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Stay Safe From Scammers During Tax Season

Tax season is a popular time of year for scammers looking to target unsuspecting consumers through email, phone, or text message. Scammers pressure victims to give up their personal information by offering to file taxes for them. Consumers and business owners should protect themselves against online identity theft and other IRS scams that increase during this time of the year.

Such scams may appropriate the name of the IRS to mislead taxpayers into believing that the scam is legitimate. Scams involving the impersonation of the IRS usually come in the form of phone calls, e-mails, texts, and online messages. Some scammers take it a step further and set up fake IRS websites.

Be aware of these tips so you can avoid common IRS scams.

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Phishing Scams

Phishing attacks are a frequent problem during every tax season. Phishing scams during tax seasons often involve scammers attempting to obtain sensitive user credentials or payment by impersonating the IRS through an email, text message, or social media message. Once the scammers acquire this information, that information can be used to access your accounts, open accounts in your name, and steal money.

Always be aware that there are IRS scams that will attempt to deceive you into believing they can offer assistance with submitting your tax return or receiving your tax refund. There are also IRS scams where scammers will request tax payments or state that you need to verify your tax information before your tax return can be processed.

Many taxpayers have received text messages with a link to a phishing website that impersonated the IRS website. Those who clicked the link to the fraudulent website were led to enter their sensitive information, which was used to commit fraudulent activities.

The IRS will not send unprompted texts or emails, nor will anyone from the IRS ask you to verify sensitive information through text, email, or social media. Always keep the following in mind:

  • If you receive an email or text that claims to be from the IRS, do not respond or click any attachments or download any files. Be cautious of certain communications, such as notices of outstanding tax payments due or requests to verify personal information.
  • Do not share your passwords, account numbers, or any other personal information with someone who has sent texts, emails, or social media messages claiming to be the IRS.

Phone Scams

Scammers will not only communicate with you through email, but they will also call you, claiming you owe taxes. The scammers may lead you to believe that you have an outstanding tax bill that you can settle by sending gift cards or making a payment with a prepaid debit card or through wire transfer.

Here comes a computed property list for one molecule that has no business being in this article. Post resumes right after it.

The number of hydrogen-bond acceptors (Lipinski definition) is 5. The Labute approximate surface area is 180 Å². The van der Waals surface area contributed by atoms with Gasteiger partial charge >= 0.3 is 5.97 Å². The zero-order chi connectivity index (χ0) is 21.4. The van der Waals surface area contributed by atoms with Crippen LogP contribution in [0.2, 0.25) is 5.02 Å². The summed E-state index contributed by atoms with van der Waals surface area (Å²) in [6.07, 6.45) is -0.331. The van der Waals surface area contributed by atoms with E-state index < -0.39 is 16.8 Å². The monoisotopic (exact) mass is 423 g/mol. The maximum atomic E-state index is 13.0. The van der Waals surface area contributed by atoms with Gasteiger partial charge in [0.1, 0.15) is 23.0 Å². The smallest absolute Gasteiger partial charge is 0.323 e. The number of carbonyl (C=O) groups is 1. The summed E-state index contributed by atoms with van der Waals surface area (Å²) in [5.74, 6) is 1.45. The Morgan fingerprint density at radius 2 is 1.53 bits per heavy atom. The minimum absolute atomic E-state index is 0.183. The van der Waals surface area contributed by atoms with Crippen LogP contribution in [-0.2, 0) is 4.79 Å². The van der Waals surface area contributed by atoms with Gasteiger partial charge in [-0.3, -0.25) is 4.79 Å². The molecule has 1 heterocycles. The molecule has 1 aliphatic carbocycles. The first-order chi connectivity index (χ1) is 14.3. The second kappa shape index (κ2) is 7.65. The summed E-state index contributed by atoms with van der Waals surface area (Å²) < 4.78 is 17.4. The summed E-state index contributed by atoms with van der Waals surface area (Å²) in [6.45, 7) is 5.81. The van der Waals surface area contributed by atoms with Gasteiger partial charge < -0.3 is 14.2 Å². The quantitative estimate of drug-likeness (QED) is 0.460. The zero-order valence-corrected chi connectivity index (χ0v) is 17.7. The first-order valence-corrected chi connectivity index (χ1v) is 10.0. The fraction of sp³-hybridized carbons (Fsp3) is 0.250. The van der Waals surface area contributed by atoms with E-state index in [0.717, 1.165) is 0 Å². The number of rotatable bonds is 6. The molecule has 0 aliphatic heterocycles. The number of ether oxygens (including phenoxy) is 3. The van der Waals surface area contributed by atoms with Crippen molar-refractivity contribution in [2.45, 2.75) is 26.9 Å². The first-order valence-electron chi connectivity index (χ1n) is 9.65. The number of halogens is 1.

These scammers will make threats to involve the police if you don’t pay the outstanding balance. If you receive this type of phone call, you should immediately hang up. No one from the IRS will make that type of phone call. If you are concerned that you do owe money to the IRS, you should contact the IRS. The IRS won’t use scare tactics or make demands that your taxes must be paid immediately without giving you a chance to make ask for an installment agreement, request an extension, or appeal the amount you owe.

Identity Theft

Scammers want to steal your personal and financial information so they can conduct fraudulent activities, like filing a tax return in your name. Scammers can steal the data of taxpayers from tax professionals or directly from you. Scammers can also pretend to be debt collectors, requesting that you return the refund that was sent to you in error. The scammers will ask you to return the money to them.

If you are concerned about becoming a victim of identity theft during tax season, keep the following in mind:

  • If you use tax filing software, make sure you use unique credentials.
  • File taxes as early as possible to prevent scammers from filing a return in your name.
  • Update your tax filing software credentials annually.
  • Do not share sensitive information such as your Social Security number with anyone if you have doubts about their legitimacy.
  • Avoid saving your sensitive account information on your devices.
  • Review your credit report annually to confirm that any credit accounts in your name are accurate.

Colorado Computer Support takes the stress out of tax season with our security services that provide you with peace of mind, including IT and network support, as well as email and network security protocols like malware protection and anti-spam that you can count on. Contact us today for more information.

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